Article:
Georgia Tech shooting for first road win when it visits Duke

ATLANTA (AP) — No longer able to shoot for an ACC championship, Georgia Tech has to refocus on more modest goals.This week's target is six wins to become bowl eligible. To reach that goal, Georgia Tech must win away from home for the first time this season."We've got a lot to play for," coach Paul Johnson said Tuesday of Saturday's game at Duke. "We've got a lot on the line. We've got a chance to get win number six, which is huge in a season when you only play 11 games."Georgia Tech's scheduled game at Central Florida on Sept. 16 was canceled by weather. The school was unable to schedule a replacement game on its open date on Oct. 7. It has also considered scheduling a 12th game on Dec. 2, when the ACC championship game will be played."I don't think it's going to happen," Johnson said. "I don't know. We can't find anybody who seems to want to play."The Yellow Jackets (5-4, 4-3 Atlantic Coast Conference) are 5-0 at home. Including a season-opening loss to Tennessee in a neutral site, Georgia Tech is 0-4 away from Bobby Dodd Stadium.Georgia Tech's average margin of defeat in those four games is only five points. In three of the four losses, the games were decided in the final 90 seconds or in overtime. Three losses — to Tennessee, Miami and Clemson — came against ranked teams.The Yellow Jackets finally won a close game against a ranked team by beating then-No. 17 Virginia Tech 28-22 last week.The win over Virginia Tech was crucial to the Yellow Jackets' efforts to avoid missing a bowl bid for the second time in three years."We've been through it all," quarterback TaQuon said Monday. "We've been through a 3-9 season (in 2015). We've been through a 9-4 season (in 2016) and the guys above me have been through an Orange Bowl season (in 2014). We've all pretty much been here together through the ups and downs so we're pretty close as a group."Marshall threw scoring passes of 80 yards to Ricky Jeune and 60 yards to Brad Stewart for his only two completions Continue Reading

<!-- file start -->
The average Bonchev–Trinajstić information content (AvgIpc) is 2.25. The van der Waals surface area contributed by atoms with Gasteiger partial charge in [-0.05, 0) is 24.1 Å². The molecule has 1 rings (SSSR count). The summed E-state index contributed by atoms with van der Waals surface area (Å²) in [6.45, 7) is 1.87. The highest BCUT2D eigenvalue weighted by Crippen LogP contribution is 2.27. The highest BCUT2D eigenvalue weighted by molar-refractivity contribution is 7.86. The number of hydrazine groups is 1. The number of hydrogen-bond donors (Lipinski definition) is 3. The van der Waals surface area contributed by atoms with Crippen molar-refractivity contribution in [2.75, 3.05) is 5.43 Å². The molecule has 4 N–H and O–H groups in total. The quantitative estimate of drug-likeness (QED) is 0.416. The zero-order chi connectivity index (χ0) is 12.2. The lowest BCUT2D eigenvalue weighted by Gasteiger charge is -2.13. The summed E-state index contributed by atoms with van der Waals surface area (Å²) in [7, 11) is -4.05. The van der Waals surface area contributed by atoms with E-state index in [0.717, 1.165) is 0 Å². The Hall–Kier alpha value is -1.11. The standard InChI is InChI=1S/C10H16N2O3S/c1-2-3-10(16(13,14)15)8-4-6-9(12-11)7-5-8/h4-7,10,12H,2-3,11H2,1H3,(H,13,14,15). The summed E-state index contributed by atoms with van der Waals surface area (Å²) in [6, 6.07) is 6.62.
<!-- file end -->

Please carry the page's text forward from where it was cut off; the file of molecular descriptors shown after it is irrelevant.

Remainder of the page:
QB Aaron Murray throws four TDs, leads No. 9 Georgia past No. 6 LSU

ATHENS, Ga. — Two out of three ain’t bad. Georgia is certainly not complaining. Aaron Murray threw four touchdown passes, including a 25-yarder to Justin Scott-Wesley with 1:47 remaining, and the No. 9 Bulldogs rallied to beat No. 6 LSU 44-41 in a thrilling game between Southeastern Conference powerhouses Saturday. The Bulldogs (3-1, 2-0 SEC) completed their opening-month run through a gauntlet of top teams with a victory that propelled them back into the thick of the national championship race. “We’ve played some hard teams,” Scott-Wesley said. “It just shows we’re a great team. We can handle anything anybody throws at us.” Georgia was only the fourth team since the BCS began in 1998 to face three top 10 teams in the first four games of a season. The Bulldogs opened with a 38-35 non-conference loss to Clemson, but came back to beat South Carolina 41-30 and now the Tigers. “We’ve grown up a lot this past month,” Murray said. “I think everyone in the nation knows what Georgia football is about now. We’re a tough group of guys. We’re fighters.” About 10 minutes after the game, the team ran back on the field to celebrate with their fans along the famed hedges at Sanford Stadium. Coach Mark Richt gave his wife a big kiss and hug. “I’m just honored to be a part of something like that,” Richt said. Now, the Bulldogs are well-positioned to make a run for their third straight SEC East title and trip to the conference championship game. “We’re definitely happy,” Murray said. “If had to lose one of these games, obviously Clemson was the one, just because they’re in the ACC. Not saying we wanted to lose. Don’t get me wrong. But this is huge.” LSU (4-1, 1-1) got a career-best 372 yards passing from former Georgia quarterback Zach Mettenberger in his return to Athens, and the Tigers went ahead Continue Reading

College Football Countdown | No. 125: Georgia State